United Utilities in conjunction with the Environment Agency, the Rivers Trust and Cooperative Insurance were interested in understanding the potential for Natural Flood Management (NFM) to protect communities in the North West, as well as deliver broader environmental benefits. This trial focused on a catchment in Lancashire where downstream communities are regularly flooded by water draining from five river catchments, which together cover 150km2.
In order to understand the potential for NFM to help these communities, Viridian Logic ran their HydroloGIS model (summarised here on Toll Assessor) to prioritise which natural interventions to create across these catchments to most reduce flooding for least cost. The interventions included planting woodland, returning to grassland or creating water retention features. Viridian identified the best 2%, 5% and 10% of solutions for reducing flooding, as well as the best 2%, 5% and 10% of solutions to simultaneously reduce flooding, diffuse pollution and erosion/siltation. Ambiental entered these solutions into ReFH2 and hydraulic models to calculate the reduction in flood heights they would give at individual properties in one of the effected communities, looking mainly at 1 in 50 and 1 in 500 year flood events. Viridian converted the flood data into economic benefit using the avoided costs associated with flood defence at a property scale, or the cost of renovating a house post-flood for those properties that expect a water depth great than 600mm (where entry to the property can no longer be prohibited for fear of structural damage). Finally, Viridian identified the carbon sequestration benefits of the best 2% NFM solutions and APEM quantified the reduction in diffuse nutrient loading in the stream due to the combined solutions, using a mixture of Farmscoper and SIMCAT modelling.
Without NFM, 68 properties were modelled to flood during a 1 in 50 year event, 12 of which were undefendable due to the depth of flooding. The top 2% NFM solutions reduce these numbers to zero. In addition to this, for a 1 in 500 year storm, the same NFM interventions would reduce the number of flooded properties from 90 to 52 and the undefendable properties drop from 50 to zero.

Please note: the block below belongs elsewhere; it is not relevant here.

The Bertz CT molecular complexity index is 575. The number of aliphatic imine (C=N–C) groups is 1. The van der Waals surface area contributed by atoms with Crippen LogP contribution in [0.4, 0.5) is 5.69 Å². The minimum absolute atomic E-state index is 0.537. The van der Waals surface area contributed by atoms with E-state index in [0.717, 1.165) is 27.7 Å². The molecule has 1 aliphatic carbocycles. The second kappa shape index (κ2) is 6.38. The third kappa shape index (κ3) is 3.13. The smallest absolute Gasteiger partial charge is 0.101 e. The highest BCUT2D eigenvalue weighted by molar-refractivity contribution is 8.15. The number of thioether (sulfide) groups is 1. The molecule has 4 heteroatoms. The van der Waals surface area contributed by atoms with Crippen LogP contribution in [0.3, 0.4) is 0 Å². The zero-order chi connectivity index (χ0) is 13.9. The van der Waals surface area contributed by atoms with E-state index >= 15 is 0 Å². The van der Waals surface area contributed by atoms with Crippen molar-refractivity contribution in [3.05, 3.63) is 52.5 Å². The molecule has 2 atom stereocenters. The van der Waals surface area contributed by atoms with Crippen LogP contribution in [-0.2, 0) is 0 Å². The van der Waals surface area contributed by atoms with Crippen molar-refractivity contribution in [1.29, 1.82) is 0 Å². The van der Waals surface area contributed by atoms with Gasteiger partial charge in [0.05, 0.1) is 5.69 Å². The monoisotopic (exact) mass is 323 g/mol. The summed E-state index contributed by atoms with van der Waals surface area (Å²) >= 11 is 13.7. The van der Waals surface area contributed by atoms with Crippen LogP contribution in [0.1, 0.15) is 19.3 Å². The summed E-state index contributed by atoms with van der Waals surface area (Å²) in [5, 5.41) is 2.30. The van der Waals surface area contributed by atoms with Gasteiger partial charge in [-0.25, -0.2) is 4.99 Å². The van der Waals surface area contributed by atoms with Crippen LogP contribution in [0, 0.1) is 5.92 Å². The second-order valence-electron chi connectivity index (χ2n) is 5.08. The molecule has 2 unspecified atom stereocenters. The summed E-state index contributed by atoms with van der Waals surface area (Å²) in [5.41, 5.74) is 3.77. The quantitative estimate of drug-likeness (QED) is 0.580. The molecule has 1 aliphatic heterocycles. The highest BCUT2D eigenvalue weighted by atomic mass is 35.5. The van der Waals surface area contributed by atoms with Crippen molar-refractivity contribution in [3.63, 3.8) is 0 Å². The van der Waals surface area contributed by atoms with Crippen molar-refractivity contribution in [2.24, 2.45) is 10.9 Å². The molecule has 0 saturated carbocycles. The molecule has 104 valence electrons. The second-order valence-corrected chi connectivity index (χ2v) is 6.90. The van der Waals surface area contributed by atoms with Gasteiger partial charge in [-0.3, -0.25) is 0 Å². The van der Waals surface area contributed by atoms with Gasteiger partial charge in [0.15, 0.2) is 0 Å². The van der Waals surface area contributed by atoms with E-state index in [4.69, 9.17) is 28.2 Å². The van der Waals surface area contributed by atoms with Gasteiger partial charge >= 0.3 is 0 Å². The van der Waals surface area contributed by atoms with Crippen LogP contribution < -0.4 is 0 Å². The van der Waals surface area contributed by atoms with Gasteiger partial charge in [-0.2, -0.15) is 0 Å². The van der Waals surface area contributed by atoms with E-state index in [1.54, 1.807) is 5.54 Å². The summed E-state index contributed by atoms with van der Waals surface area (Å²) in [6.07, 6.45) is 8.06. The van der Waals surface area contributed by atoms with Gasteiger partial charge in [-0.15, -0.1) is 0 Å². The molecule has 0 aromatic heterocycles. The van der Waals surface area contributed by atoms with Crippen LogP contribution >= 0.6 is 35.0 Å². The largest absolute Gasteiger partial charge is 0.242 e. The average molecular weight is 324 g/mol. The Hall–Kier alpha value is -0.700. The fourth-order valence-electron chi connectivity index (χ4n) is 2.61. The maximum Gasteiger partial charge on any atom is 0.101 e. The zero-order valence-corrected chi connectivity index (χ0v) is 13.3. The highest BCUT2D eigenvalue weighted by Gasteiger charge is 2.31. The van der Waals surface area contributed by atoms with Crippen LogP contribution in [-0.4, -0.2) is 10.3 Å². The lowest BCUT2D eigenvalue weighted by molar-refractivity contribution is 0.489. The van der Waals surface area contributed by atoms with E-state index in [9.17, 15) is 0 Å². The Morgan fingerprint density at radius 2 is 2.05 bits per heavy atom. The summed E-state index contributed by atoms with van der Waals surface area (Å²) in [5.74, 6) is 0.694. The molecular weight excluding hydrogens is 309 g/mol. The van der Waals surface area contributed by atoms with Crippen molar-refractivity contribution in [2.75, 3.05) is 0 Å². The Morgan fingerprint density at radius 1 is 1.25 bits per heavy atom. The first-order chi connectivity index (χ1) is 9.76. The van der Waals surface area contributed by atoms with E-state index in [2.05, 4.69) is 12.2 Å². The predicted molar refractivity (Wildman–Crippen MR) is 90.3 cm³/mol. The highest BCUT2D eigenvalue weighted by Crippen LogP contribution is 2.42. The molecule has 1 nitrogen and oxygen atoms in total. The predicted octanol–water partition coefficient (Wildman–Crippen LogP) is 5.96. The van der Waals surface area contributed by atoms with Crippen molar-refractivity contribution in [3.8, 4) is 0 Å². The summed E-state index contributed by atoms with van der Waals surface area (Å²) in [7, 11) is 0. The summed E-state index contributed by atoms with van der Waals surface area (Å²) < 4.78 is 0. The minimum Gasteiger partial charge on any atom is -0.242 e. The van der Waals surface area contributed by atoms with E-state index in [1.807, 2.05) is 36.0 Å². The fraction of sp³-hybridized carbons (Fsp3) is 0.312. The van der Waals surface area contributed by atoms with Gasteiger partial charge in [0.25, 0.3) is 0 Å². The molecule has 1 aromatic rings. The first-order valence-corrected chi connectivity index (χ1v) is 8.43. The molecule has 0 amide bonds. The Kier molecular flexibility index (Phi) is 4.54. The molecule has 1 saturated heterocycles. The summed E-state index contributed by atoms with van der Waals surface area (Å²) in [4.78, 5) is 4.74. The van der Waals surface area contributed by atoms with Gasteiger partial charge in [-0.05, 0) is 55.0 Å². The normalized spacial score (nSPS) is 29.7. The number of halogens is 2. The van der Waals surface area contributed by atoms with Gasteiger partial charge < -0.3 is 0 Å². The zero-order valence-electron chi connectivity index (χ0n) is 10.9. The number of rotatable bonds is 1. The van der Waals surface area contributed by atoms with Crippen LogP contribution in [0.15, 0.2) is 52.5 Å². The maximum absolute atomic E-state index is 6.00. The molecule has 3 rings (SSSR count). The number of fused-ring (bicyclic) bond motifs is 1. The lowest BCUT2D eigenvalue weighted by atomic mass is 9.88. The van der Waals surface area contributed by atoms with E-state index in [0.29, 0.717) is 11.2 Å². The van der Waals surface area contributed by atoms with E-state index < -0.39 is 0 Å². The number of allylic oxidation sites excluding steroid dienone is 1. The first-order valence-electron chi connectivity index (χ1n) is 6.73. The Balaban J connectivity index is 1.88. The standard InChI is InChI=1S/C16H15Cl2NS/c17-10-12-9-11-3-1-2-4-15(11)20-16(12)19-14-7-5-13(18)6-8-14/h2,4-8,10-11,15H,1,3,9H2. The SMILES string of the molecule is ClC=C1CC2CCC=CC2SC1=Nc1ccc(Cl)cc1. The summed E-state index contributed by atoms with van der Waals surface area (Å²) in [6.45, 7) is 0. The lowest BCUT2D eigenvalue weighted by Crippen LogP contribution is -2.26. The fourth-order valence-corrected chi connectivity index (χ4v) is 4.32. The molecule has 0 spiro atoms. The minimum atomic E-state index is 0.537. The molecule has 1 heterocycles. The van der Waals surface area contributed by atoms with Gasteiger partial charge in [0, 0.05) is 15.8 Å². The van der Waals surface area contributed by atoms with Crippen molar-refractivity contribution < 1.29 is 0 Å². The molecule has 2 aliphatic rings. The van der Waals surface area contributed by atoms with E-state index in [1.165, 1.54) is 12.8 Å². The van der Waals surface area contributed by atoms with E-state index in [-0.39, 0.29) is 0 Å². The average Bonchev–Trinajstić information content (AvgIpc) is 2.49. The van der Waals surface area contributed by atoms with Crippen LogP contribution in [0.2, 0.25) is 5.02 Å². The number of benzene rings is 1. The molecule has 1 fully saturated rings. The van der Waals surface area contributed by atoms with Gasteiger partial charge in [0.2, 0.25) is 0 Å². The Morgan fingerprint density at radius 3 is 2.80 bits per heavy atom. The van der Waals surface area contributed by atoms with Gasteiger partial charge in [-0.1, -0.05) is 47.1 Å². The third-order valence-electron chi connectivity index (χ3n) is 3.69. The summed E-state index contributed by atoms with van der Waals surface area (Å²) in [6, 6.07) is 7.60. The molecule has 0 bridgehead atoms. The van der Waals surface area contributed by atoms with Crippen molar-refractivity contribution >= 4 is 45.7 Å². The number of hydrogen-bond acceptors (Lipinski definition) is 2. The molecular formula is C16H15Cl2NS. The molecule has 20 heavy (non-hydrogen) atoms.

In this location 1 in 50 year events have happened every 5 years, which means the top 2% NFM gives between £2M and £11M cost benefit over 30 years relative to PFR alone, depending on the householders’ will to install property level protection (considering costs of flood damage; PFR installation; habitat creation; and habitat maintenance). Typical levels of uptake for this protection suggest the benefits would be closer to the top of this range.
During the implementation of this modelling project a few challenges were thrown up, particularly in terms of trying to predict benefits across multiple floods, demonstrating an appetite for property-level NFM conversion and in quantifying benefits. To add more detail to the latter point, due to the property-scale focus this project did not have the scope to explore additional benefits of installing NFM, such as the benefits of reducing flooding for infrastructure, communal space, the avoidance of disruption for business and the reduced costs of clean up. Despite these challenges the model outputs clearly show the potentially for carrying out Natural flood management in the Wyre catchment. More social science research may be necessary on the appetite among residents for implementation at this scale, but NFM reduces the necessity of persuading householders to accept PFR measures in their homes.
Accompanying this case study Angus Middleton kindly ran a webinar on the HydroGIS model and this work in the Wyre catchment.
Viridian Logic, FloodRE, United Utilities, Co-Operative Insurance, The Rivers Trusts
Which ecosystem services were focused on?:
- Drinking water
- Water supply
- Carbon sequestration & storage
- Detoxification and purification in air, soils and water
- Erosion control
- Flood control
- Hazard regulation